Saturday, November 19, 2011

Anger Management

On Saturday mornings, Little A has Occupational Therapy. It's in the next city about a 20 minute drive away from home. During the hour he's in class, I try and fill my time productively. Today I'd booked an appointment that was timed to finish in barely enough time for me to pick him up after the session was done.

Since the therapy centre is in an office building, it's fairly quiet on Saturdays, and only two or three out of six lifts are in operation. Apart from us parents and our special needs kids, the only other floor that seems abuzz with people is a call centre two floors up.

Little A's session time coincides, apparently, with breaktime for a particular shift of call centre agents. This means that after leaving him with his therapist, it can take up to 15 minutes to get a ride down the elevator, because every time one stops, it's already packed with people. Big A says to get into one that's going up, since once it stops on the call centre floor and fills up, it heads straight down with everyone inside.

Today I did just that, and found that Big A was right. I stood in a corner as the lift filled up with young people sporting bright orange ID lanyards proclaiming their employment for whatever business outsourcing firm they belong to. One smart aleck by the door thought it would be great fun to keep popping his arm between the doors every time they started to close, causing them to open again. The other people waiting on the floor for the lift to go down so that another would arrive, and we crammed like sardines inside, were far less amused.

After about 2 minutes of this unbelievable behaviour, I snapped, "Could you kindly stop that and allow the doors to shut? Some of us have better things to do with our time than stand around while you amuse yourself." The young man quickly pulled his hand in and allowed the door to shut, finally.

The lift started down, and I would have shut up if I didn't hear a sarcastic comment whispered by someone else inside the lift. I then retorted, "There's floor full of special needs children working below you, and not one of them behaves as badly as you do in a lift. If you can't observe proper elevator etiquette, you should just take the stairs in future." At this everyone fell silent.

Once we got to the ground floor and everyone poured out, I tapped the offending character on the shoulder and asked him to apologise. Perhaps his other companions found his antics amusing, but I certainly didn't.

I don't know if a mother's voice of authority works on anyone other than her own children, but I certainly hope I shamed some of those uneducated young people into better behaviour today.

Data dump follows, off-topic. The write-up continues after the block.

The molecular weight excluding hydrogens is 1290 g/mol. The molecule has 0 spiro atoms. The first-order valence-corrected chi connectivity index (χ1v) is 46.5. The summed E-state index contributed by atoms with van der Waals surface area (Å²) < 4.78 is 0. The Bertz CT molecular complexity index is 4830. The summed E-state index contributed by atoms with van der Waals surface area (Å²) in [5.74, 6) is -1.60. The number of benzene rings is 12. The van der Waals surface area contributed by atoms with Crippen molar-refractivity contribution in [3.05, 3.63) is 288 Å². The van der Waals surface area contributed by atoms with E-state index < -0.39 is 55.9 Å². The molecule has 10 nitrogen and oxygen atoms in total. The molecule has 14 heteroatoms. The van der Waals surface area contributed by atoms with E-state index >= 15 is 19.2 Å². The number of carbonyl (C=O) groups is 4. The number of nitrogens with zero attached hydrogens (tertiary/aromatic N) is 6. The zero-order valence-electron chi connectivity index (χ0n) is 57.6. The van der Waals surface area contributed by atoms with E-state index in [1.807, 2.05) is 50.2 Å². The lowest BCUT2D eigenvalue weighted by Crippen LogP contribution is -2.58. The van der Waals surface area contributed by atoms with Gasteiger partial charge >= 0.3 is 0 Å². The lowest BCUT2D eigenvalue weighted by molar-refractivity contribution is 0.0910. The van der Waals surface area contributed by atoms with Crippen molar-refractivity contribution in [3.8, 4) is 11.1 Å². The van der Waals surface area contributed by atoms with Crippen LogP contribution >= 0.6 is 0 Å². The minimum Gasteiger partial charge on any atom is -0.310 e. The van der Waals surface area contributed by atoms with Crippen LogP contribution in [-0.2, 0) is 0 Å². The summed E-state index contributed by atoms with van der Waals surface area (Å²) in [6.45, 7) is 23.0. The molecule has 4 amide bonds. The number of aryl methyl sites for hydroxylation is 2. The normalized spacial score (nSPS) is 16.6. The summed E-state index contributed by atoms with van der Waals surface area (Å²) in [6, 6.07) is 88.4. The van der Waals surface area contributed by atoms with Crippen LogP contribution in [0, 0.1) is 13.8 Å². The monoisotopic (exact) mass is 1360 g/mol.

Sunday, November 13, 2011

Once on This Island

There's song that goes, "They paved Paradise and put up a parking lot..." In this case, they paved paradise, but brought electricity, sewage treatment, solid waste management, clean water, a team of teachers, healthcare and job opportunities for the residents of the island, while keeping as much of it as possible au naturel.

A win-win trade off, in my book. Balesin Island off Quezon province in the Philippines is a pristine piece of land that for three decades was largely left untouched, apart from an airstrip graded by the pilot who owned the island. Since sold to a corporate entity, development has been quick, but all of it sound, thanks to the capable hands of the sustainable island developer spearheading the work.

Big A and I spent a day here recently, at the invitation of said corporate entity, who are selling a limited number of membership shares to what will be a stunning vacation spot with six themed villages and the usual island recreational activities.

If we had the cash to spare, we may have purchased a share; unfortunately we've still got a large debt to pay off for the business we started a few months ago. But we hope for the next best thing - that our friends invest, and then invite us over.

Saturday, November 12, 2011

Date Night

Lately, every time I get home from work in the evenings, which is right about the time Little A finishes his evening meal, he comes up to me and takes me to the door to indicate we should go out.

Where we used to walk to the playground or around the swimming pool outside, these days he likes to go further abroad - specifically, down the road to where a row of restaurants and cafes is situated.

He has decided on a favourite restaurant and heads straight for it and up the stairs to a preferred table. He sits and reads his book in enough time that it takes me to order and consume something. Since these regular dates are getting quite painful on the wallet, this means a small salad, an interesting appetizer, or even just a drink.

Some nights I convince him that we could go to Starbucks instead. He likes this too, after initially needing to be carried inside and shown that it wasn't a frightening place to be.

While Little A still has a long way to go improving his communication and social skills, this is a little help in that direction, I hope. And it's a wonderful way to bond with a child.